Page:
Project description:Carnivorous rainbow trout exhibit prolonged postprandial hyperglycemia when fed a diet exceeding 20% carbohydrate content. This poor capacity to utilize carbohydrates has led to rainbow trout being classified as "glucose-intolerant" (GI). The metabolic phenotype has spurred research to identify the underlying cellular and molecular mechanisms of glucose intolerance, largely because carbohydrate-rich diets provide economic and ecological advantages over traditionally used fish meal, considered unsustainable for rainbow trout aquaculture operations. Evidence points to a contribution of hepatic intermediary carbohydrate and lipid metabolism, as well as upstream insulin signaling. Recently, microRNAs (miRNAs), small noncoding RNAs acting as negative posttranscriptional regulators affecting target mRNA stability and translation, have emerged as critical regulators of hepatic control of glucose-homeostasis in mammals, revealing that dysregulated hepatic miRNAs might play a role in organismal hyperglycemia in metabolic disease. To determine whether hepatic regulatory miRNA networks may contribute to GI in rainbow trout, we induced prolonged postprandial hyperglycemia in rainbow trout by using a carbohydrate-rich diet and profiled genome-wide hepatic miRNAs in hyperglycemic rainbow trout compared with fasted trout and trout fed a diet devoid of carbohydrates. Using small RNA next-generation sequencing and real-time RT-PCR validation, we identified differentially regulated hepatic miRNAs between these groups and used an in silico approach to predict bona fide mRNA targets and enriched pathways. Diet-induced hyperglycemia resulted in differential regulation of hepatic miRNAs compared with fasted fish. Some of the identified miRNAs, such as miRNA-27b-3p and miRNA-200a-3p, are known to be responsive to hyperglycemia in the liver of hyperglycemic glucose-tolerant fish and mammals, suggesting an evolutionary conserved regulation. Using Gene Ontology term-based enrichment analysis, we identify intermediate carbohydrate and lipid metabolism and insulin signaling as potential targets of posttranscriptional regulation by hyperglycemia-regulated miRNAs and provide correlative expression analysis of specific predicted miRNA-target pairs. This study identifies hepatic miRNAs in rainbow trout that exhibit differential postprandial expression in response to diets with different carbohydrate content and predicts posttranscriptionally regulated target mRNAs enriched for pathways involved in glucoregulation. Together, these results provide a framework for testable hypotheses of functional involvement of specific hepatic miRNAs in GI in rainbow trout.
Project description:The sustainable growth of fish aquaculture will require the procurement of non-marine feed sources. Glycerol is a potential feed supplement whose metabolism may spare the catabolism of dietary amino acids, thereby extending the use of the feed protein to other physiological functions such as growth. In the present study, the effects of dietary glycerol supplementation on the muscle and liver metabolomes of rainbow trout (Oncorhynchus mykiss) and European seabass (Dicentrarchus labrax) were evaluated. Fish juveniles were fed diets with 0%, 2.5%, and 5% glycerol. Muscle and liver aqueous fractions were extracted and 1H NMR spectra were acquired. Metabolite profiles derived from the 1H NMR signals were assessed using univariate and multivariate statistical analyses. The adenylate energy charge was determined in the muscle. For both species, the muscle metabolite profile showed more variability compared to that of the liver and was most perturbed by the 5.0% glycerol diet. For the liver metabolite profile, rainbow trout showed fewer differences compared to European seabass. No differences were observed in energy charge between experimental groups for either species. Thus, rainbow trout appeared to be less susceptible to tissue metabolite perturbations, compared to seabass, when the diet was supplemented with up to 5% glycerol.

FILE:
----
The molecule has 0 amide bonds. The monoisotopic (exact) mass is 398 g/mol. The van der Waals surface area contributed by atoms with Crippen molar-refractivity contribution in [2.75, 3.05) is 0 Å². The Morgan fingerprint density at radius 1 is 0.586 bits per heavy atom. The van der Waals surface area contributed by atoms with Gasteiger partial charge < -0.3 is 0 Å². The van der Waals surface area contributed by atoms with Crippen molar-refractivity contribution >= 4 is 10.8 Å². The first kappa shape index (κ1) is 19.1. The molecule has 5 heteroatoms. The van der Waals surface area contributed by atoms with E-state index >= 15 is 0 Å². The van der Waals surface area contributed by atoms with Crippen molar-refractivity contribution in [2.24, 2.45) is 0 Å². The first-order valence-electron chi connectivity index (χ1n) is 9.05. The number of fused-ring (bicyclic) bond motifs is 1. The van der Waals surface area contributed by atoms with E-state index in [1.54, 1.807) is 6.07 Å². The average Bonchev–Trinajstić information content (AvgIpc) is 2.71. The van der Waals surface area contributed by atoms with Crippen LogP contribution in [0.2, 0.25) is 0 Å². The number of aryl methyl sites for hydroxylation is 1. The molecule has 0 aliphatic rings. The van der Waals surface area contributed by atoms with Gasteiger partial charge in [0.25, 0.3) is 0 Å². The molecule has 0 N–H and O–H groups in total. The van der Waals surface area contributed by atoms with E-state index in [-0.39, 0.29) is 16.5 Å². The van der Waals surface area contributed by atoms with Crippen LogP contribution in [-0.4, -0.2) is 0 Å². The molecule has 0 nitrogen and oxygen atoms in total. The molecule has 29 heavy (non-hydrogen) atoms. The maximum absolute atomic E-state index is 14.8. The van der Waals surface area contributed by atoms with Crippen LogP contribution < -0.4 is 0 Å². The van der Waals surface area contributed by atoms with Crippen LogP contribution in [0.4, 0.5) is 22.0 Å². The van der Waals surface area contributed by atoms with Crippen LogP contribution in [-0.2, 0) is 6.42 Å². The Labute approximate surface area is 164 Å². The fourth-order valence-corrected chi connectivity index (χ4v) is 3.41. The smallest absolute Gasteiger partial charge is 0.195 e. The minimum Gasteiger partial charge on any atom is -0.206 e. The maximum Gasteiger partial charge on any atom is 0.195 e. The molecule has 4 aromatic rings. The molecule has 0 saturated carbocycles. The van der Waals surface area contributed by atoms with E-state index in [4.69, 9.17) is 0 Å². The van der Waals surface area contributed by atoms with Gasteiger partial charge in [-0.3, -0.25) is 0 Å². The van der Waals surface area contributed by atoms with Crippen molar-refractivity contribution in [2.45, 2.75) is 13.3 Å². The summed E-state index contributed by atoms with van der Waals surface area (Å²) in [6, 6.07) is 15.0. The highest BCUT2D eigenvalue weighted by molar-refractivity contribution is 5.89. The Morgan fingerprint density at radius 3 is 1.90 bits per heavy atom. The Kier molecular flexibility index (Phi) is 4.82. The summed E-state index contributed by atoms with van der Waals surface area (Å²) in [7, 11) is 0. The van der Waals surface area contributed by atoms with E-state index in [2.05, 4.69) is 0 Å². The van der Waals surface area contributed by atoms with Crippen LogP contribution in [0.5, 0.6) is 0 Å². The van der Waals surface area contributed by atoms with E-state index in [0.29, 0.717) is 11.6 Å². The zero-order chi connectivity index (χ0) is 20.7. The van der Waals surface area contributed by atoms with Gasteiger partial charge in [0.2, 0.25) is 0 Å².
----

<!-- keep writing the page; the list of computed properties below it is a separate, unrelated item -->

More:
Project description:An 8-week feeding trial was conducted to evaluate the effect of replacing soybean meal (SBM) with cottonseed meal (CSM) on growth and health of grass carp. Four isonitrogenous diets containing 0, 16.64, 32.73 and 48.94% of CSM, respectively, as replacements of 0, 35, 68 and 100% of SBM were fed to fish (initial body weight 7.14 ± 0.75 g/fish) in triplicate aquaria twice daily. The results indicated that fish fed diet containing 16.64% CSM as a replacement of 35% of SBM was not affected in weight gain (WG), feed efficiency ratio (FER) and feed conversion ratio (FCR) (P>0.05), while fish fed diets containing higher level of dietary CSM (32.73 and 48.94%) significantly decreased WGand PER and significantly increased FCR (P<0.05). Fish fed diets containing 16.64% of CSM had significantly increased hematocrit (Ht) and hemoglobin (Hb) values compared with fish fed with other diets (P<0.05). The activity of catalase (CAT), glutathione peroxidase (GSH-Px) and superoxide dismutase (SOD), gene expression levels of GSH-Px and CAT, and content of malondialdehyde (MDA) were significantly lower for fish fed diets containing 16.64% CSM compared with fish fed other diets (P<0.05). These results showed 16.64% CSM could be used to replace 35% SBM in the diets of juvenile grass carp and without health impact.
Project description:The use of natural dietary supplements in aquaculture has received a great deal of attention in recent years. This article provides data describing body weight and length of rainbow trout juveniles fed with natural dietary supplements dihydroquercetin, arabinogalactan or a mixture of both in an aquaria experiment. Before feeding trial, rainbow trout were tagged to identify individuals. Fish grown in tanks were fed one of four diets in duplicate: a basal diet without any supplements (control diet) or a basal diet supplemented with dihydroquercetin (experimental diet 1), arabinogalactan (experimental diet 2) or a mixture of both (experimental diet 3). Our dataset could be used to evaluate the effect of dihydroquercetin, arabinogalactan or a mixture of both on the growth performance of cultivated rainbow trout.